Remote areas frequently contain low densities of hunters. Deer populations, though smaller, usually have a better buck-to-doe ratio and more mature bucks than heavily-hunted areas. I felt a sense of relief and a surge of excitement as my flashlight beam finally settled on the spot from which I hoped to shoot a whitetail buck. It was opening day of the firearms deer season. The hike had been a long one in the dark.
My stand was more than a mile from where I parked the car. The effort would be worth it, however, because there would be few, if any, other deer hunters back this far. But there were deer. After setting my rifle and back pack aside, I sat on a boat cushion put there several days before, and leaned back against the roots of a downed tree.
A half-hour remained before it would be light enough to see. I was on schedule. Then I thought about the other deer hunters who would be in the area that day, but closer to the roads. Some were probably just getting out of bed. Others were eating breakfast, and still more, no doubt, were driving to where they would park their cars. Most of them wouldn’t enter the woods until it became light enough to see.
During the course of the day, I probably wouldn’t see any of them, but perhaps one or more of them would unknowingly help me get a deer. I wouldn’t have to rely solely on someone else chasing a buck to me, however. My stand had been carefully chosen. It overlooked a runway marked by several scrapes, a rutting buck’s calling cards. That doubled my chances of scoring. Those are the advantages of getting away from the crowds when hunting for woodland whitetails. The deer try to do the same thing and often run into me or a member of my party in the process. Or, it is possible to intercept a buck on a daily routine, undisturbed by the influx of redcoats close to roads. Our rate of success speaks for itself. In recent years, all of us filled our tags. I can’t recall a year when only one of our party scored.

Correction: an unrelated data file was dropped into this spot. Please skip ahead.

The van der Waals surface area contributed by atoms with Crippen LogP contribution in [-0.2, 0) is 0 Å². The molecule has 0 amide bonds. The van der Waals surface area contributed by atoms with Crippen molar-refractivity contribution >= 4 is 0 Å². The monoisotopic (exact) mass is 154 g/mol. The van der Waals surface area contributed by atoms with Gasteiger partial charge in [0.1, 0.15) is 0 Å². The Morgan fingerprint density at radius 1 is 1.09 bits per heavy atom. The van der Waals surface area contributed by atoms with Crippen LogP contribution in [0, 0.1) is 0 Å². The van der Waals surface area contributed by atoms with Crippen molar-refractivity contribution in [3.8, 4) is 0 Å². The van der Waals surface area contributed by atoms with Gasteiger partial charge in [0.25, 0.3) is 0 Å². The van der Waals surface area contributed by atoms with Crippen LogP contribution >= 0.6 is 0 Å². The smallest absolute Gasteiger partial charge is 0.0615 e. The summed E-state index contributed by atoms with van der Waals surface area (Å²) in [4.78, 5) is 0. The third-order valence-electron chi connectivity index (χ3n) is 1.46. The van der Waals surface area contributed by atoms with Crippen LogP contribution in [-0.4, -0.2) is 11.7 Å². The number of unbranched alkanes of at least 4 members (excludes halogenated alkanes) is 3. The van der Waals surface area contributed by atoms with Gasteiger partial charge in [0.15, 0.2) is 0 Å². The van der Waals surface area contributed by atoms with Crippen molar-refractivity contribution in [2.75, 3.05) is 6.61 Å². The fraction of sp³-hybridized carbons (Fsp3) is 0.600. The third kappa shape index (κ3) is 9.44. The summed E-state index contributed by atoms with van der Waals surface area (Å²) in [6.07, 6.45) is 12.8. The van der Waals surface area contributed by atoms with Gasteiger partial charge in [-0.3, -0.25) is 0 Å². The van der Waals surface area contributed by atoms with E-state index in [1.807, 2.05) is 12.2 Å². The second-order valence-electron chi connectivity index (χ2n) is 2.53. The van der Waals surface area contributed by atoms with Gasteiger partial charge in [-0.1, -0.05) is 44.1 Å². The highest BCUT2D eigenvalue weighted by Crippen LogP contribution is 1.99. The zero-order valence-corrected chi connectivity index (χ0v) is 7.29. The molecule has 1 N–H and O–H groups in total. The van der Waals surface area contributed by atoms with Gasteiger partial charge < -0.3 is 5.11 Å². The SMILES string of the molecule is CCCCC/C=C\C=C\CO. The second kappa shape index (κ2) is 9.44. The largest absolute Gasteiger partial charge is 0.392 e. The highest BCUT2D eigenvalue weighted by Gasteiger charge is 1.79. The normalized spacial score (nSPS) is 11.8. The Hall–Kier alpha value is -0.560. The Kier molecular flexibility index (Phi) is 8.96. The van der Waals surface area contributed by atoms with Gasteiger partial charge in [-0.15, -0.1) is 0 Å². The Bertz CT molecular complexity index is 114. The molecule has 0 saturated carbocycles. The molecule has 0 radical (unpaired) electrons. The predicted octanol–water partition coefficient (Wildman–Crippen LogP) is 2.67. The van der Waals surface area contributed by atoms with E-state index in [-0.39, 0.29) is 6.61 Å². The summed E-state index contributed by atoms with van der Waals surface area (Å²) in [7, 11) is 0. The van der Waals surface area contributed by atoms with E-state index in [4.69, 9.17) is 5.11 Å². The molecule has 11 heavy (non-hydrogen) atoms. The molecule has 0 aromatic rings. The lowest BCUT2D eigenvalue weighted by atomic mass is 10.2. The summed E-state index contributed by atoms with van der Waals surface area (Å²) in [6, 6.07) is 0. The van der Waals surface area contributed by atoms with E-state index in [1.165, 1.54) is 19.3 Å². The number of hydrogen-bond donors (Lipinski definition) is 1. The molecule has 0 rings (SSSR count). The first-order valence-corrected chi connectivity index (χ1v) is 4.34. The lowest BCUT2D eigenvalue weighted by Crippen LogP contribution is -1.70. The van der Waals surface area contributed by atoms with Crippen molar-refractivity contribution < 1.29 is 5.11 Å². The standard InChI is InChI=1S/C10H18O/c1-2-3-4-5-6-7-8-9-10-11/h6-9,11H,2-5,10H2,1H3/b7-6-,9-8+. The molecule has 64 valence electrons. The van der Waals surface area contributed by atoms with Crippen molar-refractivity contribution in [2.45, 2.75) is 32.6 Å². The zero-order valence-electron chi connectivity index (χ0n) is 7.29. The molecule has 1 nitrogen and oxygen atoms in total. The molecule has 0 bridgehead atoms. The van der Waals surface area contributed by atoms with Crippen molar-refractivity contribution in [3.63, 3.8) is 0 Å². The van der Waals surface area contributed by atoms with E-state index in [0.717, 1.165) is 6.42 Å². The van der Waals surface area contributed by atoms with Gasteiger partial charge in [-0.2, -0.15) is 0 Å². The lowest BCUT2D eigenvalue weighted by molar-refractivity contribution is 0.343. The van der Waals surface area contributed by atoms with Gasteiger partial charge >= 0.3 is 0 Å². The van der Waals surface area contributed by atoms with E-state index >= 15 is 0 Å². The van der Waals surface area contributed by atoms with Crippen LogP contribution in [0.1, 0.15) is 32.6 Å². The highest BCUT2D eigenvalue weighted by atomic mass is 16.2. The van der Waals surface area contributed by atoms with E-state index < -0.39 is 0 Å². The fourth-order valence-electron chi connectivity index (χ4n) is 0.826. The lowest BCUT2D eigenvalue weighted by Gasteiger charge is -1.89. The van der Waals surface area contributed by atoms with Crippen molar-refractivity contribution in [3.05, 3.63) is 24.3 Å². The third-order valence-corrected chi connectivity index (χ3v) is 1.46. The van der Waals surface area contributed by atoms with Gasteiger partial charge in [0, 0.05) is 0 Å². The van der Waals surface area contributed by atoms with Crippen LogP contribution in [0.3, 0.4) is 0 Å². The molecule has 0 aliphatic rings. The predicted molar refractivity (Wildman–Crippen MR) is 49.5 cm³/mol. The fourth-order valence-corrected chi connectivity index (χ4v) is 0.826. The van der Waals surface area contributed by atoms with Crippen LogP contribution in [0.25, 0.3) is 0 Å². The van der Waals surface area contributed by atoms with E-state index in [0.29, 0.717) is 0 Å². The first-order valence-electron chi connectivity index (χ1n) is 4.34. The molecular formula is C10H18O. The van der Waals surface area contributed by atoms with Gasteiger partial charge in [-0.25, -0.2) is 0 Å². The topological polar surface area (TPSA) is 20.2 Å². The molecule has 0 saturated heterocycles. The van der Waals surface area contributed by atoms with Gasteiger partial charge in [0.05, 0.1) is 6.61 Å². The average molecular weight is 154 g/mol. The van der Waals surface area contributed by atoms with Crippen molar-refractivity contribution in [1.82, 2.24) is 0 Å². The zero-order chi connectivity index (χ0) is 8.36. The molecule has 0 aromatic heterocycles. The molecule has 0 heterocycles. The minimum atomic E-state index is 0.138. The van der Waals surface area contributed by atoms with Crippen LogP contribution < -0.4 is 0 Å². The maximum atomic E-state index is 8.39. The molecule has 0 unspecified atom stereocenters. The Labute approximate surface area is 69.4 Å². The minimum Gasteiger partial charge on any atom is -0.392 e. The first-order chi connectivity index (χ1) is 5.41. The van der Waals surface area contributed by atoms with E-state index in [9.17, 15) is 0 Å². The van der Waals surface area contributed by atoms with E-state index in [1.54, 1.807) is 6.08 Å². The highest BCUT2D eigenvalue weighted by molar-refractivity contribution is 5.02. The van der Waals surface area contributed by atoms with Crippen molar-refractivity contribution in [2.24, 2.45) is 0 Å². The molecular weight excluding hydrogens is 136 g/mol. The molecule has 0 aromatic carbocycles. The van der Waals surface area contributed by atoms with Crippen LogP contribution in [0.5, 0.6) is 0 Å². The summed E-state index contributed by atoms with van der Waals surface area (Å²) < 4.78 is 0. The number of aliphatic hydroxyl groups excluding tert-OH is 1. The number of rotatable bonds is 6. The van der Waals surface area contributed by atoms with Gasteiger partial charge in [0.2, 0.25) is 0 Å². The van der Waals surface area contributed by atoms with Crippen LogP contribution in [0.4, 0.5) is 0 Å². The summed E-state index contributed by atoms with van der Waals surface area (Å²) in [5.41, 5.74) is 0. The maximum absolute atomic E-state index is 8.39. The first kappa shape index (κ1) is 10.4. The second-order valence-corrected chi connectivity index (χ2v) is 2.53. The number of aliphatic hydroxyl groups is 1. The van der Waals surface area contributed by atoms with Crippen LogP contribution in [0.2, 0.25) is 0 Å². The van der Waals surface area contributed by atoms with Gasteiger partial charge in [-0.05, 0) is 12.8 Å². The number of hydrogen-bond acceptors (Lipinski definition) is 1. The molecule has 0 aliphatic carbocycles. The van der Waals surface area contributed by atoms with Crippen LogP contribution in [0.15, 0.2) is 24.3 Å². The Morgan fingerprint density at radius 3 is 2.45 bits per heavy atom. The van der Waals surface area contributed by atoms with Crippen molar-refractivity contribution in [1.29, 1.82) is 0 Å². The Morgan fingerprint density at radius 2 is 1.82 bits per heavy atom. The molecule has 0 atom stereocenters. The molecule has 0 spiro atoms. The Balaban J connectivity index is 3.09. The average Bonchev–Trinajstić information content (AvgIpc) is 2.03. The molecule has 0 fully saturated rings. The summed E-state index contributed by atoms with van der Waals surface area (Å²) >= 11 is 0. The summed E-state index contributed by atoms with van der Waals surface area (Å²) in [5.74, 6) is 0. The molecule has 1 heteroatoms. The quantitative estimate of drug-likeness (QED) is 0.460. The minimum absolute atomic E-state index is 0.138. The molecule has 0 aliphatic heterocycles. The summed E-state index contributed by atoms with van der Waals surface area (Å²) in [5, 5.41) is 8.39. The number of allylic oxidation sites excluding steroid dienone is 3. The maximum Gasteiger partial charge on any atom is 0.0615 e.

We prefer to hunt whitetails away from most other deer hunters for several reasons. First and foremost, we like a little privacy. Being where other hunters are frequently in sight or passing by distracts from the quality of the experience. If we wanted to see people, we’d stay home or go to town rather than go deer hunting. We also feel a greater sense of security by being away from crowded areas.
Unfortunately, not all deer hunters are sportsmen, and some lack proper respect for handling firearms. The further we go from roads, the less chance of encountering these individuals. Additionally, few whitetails hang around for long in localities where hunter densities are high. At least not the older, wiser animals who survived a previous season or two. In locations where hunting pressure is consistently low, bucks also have a better chance of growing respectable racks. Like most individuals who hunt whitetails, we are satisfied to get a chance at any legal buck, but we try to improve our odds of seeing and bagging bucks with big racks.